Tonight I am dining with my fellow Food Journalism colleagues as part of our ten week course.
We’re in Kings Cross at the fabulous St Pancras Renaissance Hotel – a Gothic Revival masterpiece – said to be one of the most impressive examples in Britain.
Named after the architect, The Gilbert Scott is a Marcus Wareing outpost and today is the first time I have visited one of his restaurants. I discover that Scott actually came from a little place called Gawcott, the next village to where I was raised, which was an interesting discovery….
The building itself is beautiful and you soon forget you are just a few minutes away from the chaos of Kings Cross station. The restaurant with its high ceilings, limestone pillars and gilded features feels opulent yet has a relaxed informal feel about it.
We are here to eat but before that we are experiencing something pretty exciting. Our tutor Nikki has arranged for us to visit the kitchen during service and meet with the Head Chef. After watching too many programmes about sweary chefs I expect to descend into the depths of hell and enter a furnace of a kitchen with tempers flaring, amidst inflated egos.
Instead the kitchen is quiet, serene and so much smaller than I expected. A chef’s table overlooks the entire space for those who want to fully immerse themselves in the experience.
We are greeted by Head Chef Mark Froydenlund who is charming, funny and incredibly relaxed – the antithesis of what one would expect in a chef in that position. He takes questions from the group and despite it being the restaurants fifth birthday that night, seems happy to spend time with us and find out what we’re all up to.
We then move back upstairs to sample some of the kitchen’s creations. We’re eating from a set menu which provides a nice introduction to the food on offer. Looking at the menu – ingredients are clearly crucial, something we had discussed with Mark beforehand. Crabs from Dorset, Scottish scallops, Sicilian tomatoes and Cumbrian pork – straightaway you know that huge effort goes into sourcing the best produce.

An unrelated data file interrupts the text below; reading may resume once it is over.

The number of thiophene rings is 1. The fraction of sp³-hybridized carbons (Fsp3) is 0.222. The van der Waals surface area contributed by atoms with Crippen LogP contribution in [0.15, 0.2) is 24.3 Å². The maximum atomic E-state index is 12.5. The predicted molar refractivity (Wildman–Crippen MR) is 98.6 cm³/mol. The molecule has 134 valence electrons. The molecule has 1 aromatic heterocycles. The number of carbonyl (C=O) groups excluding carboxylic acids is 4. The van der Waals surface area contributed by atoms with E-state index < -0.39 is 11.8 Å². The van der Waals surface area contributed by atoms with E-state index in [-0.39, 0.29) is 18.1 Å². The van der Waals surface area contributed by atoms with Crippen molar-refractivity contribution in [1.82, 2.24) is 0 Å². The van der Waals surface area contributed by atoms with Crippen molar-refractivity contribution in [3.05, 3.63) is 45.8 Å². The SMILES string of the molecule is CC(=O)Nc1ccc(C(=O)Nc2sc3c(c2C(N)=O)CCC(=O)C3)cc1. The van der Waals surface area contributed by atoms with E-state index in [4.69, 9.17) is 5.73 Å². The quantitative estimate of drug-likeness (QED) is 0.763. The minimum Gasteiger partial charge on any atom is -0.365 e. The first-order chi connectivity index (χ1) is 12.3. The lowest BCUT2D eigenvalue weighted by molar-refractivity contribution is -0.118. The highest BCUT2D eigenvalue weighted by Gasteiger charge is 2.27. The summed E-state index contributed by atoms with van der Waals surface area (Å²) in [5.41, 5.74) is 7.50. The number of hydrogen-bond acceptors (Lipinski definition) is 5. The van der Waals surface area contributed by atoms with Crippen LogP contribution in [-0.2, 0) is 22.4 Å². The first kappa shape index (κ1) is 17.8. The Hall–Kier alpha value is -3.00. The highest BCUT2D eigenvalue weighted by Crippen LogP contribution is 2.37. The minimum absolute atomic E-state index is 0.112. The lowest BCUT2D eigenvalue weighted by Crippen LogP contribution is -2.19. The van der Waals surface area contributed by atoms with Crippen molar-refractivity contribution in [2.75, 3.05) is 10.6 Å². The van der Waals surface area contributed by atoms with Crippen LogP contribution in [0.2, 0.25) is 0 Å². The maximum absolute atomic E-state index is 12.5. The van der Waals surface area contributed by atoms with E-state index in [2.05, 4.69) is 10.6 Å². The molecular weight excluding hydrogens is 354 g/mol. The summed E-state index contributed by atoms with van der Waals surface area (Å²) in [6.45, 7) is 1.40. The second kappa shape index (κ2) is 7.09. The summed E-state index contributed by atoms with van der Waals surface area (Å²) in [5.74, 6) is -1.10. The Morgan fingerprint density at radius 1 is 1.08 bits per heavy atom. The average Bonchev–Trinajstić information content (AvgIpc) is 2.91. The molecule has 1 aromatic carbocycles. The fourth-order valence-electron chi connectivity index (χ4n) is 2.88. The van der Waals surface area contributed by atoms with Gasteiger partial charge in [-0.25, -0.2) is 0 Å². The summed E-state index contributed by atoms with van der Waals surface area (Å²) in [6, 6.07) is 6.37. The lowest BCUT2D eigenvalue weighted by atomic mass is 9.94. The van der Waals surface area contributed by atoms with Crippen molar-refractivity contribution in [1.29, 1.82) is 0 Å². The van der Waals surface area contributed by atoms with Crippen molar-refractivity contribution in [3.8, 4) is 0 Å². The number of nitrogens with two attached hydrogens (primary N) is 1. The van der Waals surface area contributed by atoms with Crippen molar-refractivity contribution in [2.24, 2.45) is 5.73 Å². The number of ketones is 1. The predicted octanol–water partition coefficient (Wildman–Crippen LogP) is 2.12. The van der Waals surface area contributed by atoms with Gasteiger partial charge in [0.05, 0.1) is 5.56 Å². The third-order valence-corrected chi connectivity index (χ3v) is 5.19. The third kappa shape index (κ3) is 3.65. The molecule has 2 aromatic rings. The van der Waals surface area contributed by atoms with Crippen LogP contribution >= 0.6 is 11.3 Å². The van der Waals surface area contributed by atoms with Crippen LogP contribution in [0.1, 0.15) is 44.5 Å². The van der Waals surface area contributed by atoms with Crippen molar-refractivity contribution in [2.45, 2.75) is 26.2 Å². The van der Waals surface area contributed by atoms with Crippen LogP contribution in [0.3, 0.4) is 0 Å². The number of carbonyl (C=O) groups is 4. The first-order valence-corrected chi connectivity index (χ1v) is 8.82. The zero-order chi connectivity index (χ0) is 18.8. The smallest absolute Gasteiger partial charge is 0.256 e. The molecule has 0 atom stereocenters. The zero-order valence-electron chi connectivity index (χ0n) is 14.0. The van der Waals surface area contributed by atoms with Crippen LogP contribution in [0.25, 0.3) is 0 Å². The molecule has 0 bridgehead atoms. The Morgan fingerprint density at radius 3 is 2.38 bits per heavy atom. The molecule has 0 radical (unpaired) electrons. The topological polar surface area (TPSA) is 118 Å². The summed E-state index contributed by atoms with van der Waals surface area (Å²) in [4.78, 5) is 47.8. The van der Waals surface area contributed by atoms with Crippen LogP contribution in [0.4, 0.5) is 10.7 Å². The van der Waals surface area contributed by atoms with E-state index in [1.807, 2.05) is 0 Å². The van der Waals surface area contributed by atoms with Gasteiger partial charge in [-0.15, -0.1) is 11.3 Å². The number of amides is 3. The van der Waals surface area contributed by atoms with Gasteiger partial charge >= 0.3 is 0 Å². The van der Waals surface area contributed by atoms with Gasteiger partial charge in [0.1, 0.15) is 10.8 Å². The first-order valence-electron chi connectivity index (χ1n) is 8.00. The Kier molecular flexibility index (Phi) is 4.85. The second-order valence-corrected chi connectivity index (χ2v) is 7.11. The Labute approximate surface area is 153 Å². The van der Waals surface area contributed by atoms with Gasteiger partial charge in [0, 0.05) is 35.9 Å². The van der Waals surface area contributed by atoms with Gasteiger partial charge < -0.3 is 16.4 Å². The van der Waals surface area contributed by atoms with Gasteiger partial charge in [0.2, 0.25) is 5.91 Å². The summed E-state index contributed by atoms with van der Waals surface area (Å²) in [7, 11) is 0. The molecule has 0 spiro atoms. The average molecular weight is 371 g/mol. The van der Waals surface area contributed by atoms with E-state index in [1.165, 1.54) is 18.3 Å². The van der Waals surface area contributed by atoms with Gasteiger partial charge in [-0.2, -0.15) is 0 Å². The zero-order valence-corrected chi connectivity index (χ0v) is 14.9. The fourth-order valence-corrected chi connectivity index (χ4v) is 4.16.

I choose a hen’s egg on a bed of brendade with a bacon crumb. Now I admit I didn’t know what brendade was but threw caution to the wind and ordered it anyway. It’s actually an emulsion of salt cod and olive oil which was delicious and not overpowering in the slightest.
For my main I chose a Cumbrian pork fillet in a tangy barbecue sauce on a bed of apple slaw and buttermilk. The barbecue element was spicy and packed a punch, but was offset by the sweetness of the apples.
Both dishes were light and tasty, and everyone else’s meals looked delicious too.
I didn’t manage a dessert as had to leave a little early but would no doubt have succumbed had I stayed.
Staff were discreet and charming and everything you’d expect and hope from a restaurant of this calibre.
I’ll certainly come back when time is not such an issue and I can ponder the entire menu in all its glory.